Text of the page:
On Hiatus from Reviewing

Hello theatre pals!

I am currently on hiatus from writing reviews until November 2022. This summer, I’m lucky enough to be performing in an outdoor production of The Wind in the Willows, touring across the UK. I will also be working on my own personal creative projects this autumn, so I will be on a break from attending shows to review until these projects are completed.

I hope to see you lovely lot in November, and I’m very excited to see what theatre you all produce this autumn/winter!

A good old catch up to 25

It has been a busy couple of weeks. I turned twenty five last Sunday, and it’s hardly an excuse but sometimes it’s a struggle to write when your mind is on seven hundred different things happening at work and in your personal life. Not that I’ve been creatively deprived – in the past few weeks I have qualified in fighting with an axe (in stage combat, I hasten to add) and I’ve submitted a project I’ve been working on for an upcoming scratch night. Little steps, I know, but it’s made me feel better about neglecting my blog.

So, it’s time for a good old catch up!

8 of 25: Parks and Recreation

I adore comedy, but I tend to be a bit fussy when it comes to the style of comedy I enjoy. I stray towards the bizarre, the surreal and the dark, but Parks and Recreation is a special kind of comedy. I discovered Parks and Recs, as I often do with American series, a lot later than everyone else on the internet. I knew the Ron Swanson memes and the Andy Dwyer gifs from my Tumblr days, but it was only when I started my Masters degree that I watched the series itself. Parks and Recs is like a sweeter version of The Thick of It in that it delves into the complex structures of the civil service, is just as absurd, but doesn’t have the swearing psychopathic poet that is Malcolm Tucker steering its helm. Instead, it has the gorgeous, optimistic, diligent and wonderful soul that is Leslie Knope. For me, Leslie is such an important female character in both film and television. She is proof that female character’s can be just as captivating without a tragic backstory or some terrible demons lurking in their psyche. Above all, she highlights that female characters can be funny, and both she and April Ludgate demonstrate the hilarity of female characters who cross into the absurd – whoever said women aren’t funny, you’re just wrong. And do you want to know why you’re wrong? Just watch Parks and Recreation and you’ll see.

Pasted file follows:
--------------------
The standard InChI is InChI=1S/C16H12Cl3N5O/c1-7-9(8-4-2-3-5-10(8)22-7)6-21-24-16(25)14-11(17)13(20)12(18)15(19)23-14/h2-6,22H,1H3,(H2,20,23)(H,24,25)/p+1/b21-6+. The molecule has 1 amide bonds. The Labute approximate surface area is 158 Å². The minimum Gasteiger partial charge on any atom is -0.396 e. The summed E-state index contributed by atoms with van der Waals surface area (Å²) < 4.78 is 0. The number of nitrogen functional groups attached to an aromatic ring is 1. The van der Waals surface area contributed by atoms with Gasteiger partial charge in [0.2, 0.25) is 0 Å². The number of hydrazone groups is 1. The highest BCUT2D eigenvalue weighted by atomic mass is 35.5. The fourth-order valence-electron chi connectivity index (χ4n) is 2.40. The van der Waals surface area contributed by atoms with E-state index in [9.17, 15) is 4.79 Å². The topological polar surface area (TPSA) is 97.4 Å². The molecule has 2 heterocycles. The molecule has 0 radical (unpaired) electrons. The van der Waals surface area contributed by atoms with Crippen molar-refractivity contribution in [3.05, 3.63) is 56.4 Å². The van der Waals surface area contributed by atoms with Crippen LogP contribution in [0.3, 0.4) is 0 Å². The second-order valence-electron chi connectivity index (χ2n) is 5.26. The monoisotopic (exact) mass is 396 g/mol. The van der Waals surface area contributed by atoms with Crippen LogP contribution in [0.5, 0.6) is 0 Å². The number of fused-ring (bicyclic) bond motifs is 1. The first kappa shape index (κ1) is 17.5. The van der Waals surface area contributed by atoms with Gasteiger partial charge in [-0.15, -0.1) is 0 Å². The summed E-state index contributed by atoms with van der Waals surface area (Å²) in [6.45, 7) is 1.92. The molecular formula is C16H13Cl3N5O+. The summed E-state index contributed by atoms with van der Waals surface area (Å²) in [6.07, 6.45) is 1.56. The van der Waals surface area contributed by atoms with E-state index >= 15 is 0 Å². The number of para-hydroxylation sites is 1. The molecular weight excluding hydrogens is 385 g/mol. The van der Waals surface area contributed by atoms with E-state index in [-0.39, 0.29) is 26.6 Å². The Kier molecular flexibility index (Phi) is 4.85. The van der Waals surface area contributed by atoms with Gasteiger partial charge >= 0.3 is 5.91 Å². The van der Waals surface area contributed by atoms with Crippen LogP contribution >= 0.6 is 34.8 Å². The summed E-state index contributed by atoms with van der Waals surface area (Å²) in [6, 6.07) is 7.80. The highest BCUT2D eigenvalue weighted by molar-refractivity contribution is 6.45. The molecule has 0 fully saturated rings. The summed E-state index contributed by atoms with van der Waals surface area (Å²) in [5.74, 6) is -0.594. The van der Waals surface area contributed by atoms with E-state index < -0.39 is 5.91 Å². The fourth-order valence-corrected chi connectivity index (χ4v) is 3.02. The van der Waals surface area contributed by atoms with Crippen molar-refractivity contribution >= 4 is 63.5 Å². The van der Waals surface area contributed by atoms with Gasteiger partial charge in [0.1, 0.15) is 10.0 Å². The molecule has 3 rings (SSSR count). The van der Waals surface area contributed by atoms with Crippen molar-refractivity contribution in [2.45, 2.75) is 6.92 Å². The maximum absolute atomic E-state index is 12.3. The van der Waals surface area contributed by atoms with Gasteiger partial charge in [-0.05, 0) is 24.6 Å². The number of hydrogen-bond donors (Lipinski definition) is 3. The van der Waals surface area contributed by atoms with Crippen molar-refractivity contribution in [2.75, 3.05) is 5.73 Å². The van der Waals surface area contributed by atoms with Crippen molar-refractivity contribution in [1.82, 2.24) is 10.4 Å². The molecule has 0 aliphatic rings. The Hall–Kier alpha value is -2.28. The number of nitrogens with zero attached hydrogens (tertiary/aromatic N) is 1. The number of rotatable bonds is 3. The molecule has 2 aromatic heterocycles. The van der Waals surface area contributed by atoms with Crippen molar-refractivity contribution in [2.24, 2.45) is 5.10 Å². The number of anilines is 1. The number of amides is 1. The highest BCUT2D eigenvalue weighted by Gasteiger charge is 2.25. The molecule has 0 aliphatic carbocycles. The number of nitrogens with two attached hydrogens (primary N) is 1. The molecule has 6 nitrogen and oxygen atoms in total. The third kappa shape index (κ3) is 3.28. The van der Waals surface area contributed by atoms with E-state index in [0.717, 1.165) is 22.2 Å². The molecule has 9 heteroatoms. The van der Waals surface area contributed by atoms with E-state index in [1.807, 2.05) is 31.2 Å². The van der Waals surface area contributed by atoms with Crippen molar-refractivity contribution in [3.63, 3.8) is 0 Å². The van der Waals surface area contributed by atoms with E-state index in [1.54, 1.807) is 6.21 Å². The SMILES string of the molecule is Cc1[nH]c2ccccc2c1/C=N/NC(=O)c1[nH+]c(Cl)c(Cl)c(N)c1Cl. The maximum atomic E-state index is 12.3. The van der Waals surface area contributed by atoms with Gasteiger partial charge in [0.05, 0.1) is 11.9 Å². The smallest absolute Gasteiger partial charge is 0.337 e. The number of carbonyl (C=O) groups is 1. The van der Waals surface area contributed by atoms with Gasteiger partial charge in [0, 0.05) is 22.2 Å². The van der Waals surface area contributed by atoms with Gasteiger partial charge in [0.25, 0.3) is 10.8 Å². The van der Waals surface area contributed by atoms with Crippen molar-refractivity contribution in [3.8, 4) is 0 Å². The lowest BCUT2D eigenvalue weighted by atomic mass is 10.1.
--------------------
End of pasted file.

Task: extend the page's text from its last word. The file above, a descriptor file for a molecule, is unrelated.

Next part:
9 of 25: Fantastic Mr Fox

I love Wes Anderson and I love Roald Dahl, so Fantastic Mr Fox is something of a match made in heaven for me. There is such an inherent charm to Anderson’s work; his visual style is so evocative, his scripts to whimsical, and his soundtrack choices are impeccable in their creation of atmosphere. But there is an added delight to Fantastic Mr Fox‘s stop motion animation. I’ve always found stop motion a particularly magical form of animation – the patience and dedication involved truly astonishes me, and in a sense, stop motion reminds me of the building blocks that led to the invention of film. While the story itself is something of a moral tale about arrogance, the film’s world is so captivating in the script’s humour and the warmth of the visuals. If ever I am in the mood for a bit of cheering up, I often choose to escape into beautiful world of Mr Fox and his family.

10 of 25: I Shall Wear Midnight

Now this next choice was a difficult one – difficult because I had to choose out of around 34 of Terry Pratchett’s works. I adore Terry Pratchett for his humour, his razor sharp satire and his unique flare for examining human nature. But out of all of his novels, I chose one of his last published works, I Shall Wear Midnight. The novel’s hero, Tiffany Aching, was an unexpected seminal inspiration for me. Tiffany is a tough, diligent, determined and fiery young woman who happens to be a witch – but a Discworld witch, which is very different to the witches you get in Harry Potter or in horror films. Witches in the Discworld are practical women, the wise women of a community who provide healing and help to those in need; they are much more salt of the earth than away with the fairies. I Shall Wear Midnight sees Tiffany mature from a teenager into a woman, and I read it at a time when I was transitioning from a school student into a university student. Tiffany’s strength of character was a strange support at a time when I was unsure about my future, and I can only be grateful to Terry Pratchett for a creating a complex and resilient hero in the form of a young farmer’s daughter, because heroes can come in all shapes and sizes.